So you need to talk?
The active listening service provides patients with the opportunity to chat about their lives with a person dedicated to listening to them.
The volunteer-led service is free to access and based at the practice. Our listener is Louise Burns, who is an intensive care nurse at FVRH and volunteers with the practice on a Friday morning.
There are many reasons a person might benefit from the listening service. These include depression, anxiety, grief, stress, family changes such as the pressure of having a baby and relationship issues.
Each appointment is 50 mins long to give people the space and safety to tell their story and be heard. The principle behind the service is that by telling their story, patients will gain resilience, perspective and understanding about their circumstances. A variety of techniques are used and Louise might take a few notes to keep track of the conversation.
Conversation is confidential - all that goes in your patient notes is a note to say you attended.
What are the referral reasons?
There are many reasons you might find the listening service valuable. These include:
- Grief, loss and bereavement
- Low mood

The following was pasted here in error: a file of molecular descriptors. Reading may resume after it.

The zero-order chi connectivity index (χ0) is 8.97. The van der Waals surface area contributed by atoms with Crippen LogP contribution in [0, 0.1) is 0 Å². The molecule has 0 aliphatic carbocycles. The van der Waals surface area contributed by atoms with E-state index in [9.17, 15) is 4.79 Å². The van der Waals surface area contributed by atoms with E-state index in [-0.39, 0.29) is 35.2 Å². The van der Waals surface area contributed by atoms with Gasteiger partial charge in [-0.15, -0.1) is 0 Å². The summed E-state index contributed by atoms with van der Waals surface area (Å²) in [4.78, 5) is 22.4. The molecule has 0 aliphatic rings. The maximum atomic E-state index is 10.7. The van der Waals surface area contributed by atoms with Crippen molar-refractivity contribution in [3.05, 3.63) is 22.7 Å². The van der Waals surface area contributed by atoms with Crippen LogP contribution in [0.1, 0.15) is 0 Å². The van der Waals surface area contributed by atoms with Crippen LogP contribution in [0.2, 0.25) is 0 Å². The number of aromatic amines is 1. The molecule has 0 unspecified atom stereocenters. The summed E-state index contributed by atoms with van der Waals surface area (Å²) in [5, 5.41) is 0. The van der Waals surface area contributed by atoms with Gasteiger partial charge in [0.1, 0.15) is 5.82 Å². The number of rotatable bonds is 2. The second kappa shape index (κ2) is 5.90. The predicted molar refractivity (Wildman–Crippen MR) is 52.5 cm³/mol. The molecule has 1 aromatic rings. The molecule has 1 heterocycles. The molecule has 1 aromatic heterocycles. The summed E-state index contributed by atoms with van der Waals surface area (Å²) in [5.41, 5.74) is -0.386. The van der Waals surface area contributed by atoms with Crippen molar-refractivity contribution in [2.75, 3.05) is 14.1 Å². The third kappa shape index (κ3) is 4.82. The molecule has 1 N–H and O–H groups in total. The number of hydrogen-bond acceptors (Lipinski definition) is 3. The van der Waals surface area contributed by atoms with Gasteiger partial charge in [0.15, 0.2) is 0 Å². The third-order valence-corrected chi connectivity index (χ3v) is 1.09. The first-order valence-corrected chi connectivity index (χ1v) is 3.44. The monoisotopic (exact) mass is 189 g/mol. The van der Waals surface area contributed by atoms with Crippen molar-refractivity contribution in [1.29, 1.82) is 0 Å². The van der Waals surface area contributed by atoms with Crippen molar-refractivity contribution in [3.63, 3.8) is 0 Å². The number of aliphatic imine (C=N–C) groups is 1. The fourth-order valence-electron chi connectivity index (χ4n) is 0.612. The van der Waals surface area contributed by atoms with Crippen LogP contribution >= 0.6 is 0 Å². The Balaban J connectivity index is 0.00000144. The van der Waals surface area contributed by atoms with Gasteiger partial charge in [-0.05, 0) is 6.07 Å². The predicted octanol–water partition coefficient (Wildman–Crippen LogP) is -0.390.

- Mild to moderate depression. Even if you are being treated by our GPs or one of our mental health nurses, you might benefit from the opportunity to talk.
- The challenges of being a carer or looking after someone
- Relationship or family issues
- Having a new baby
- Change in your support system
- Work-related issues or pressure
If you have pressure that you don't feel like you can talk easily about with your current support system, you might benefit from telling someone you don't know.
Remember: the conversations you have are confidential.
What age do I have to be?
Louise will routinely see patients over the age of 16. If you are slightly younger than this, she may be able to help - please pass on your details and the practice will let you know.
How can I be referred?
Your clinician may refer you directly or you can get in touch with our administration team who can make your an appointment.
What evidence is there for active listening?
There is a substantial body of evidence that the service works in other parts of NHS Scotland. For example, NHS Tayside has rolled the service out across all GP surgeries. One of the reports can be accessed at the following link: CCL report.
What training do listeners have?
Listeners like Louise have gone through the Community Chaplaincy Listening training, which was developed y NHS Eduation for Scotland. They must agree to abide by all requirements of registration and provide evidence of practice, supervision and CPD annually.
Is the listening service religious?
The service is managed by NHS Forth Valley Spiritual Care service, but it is not of a religious nature. The conversation is focused around what the patient brings to the conversation.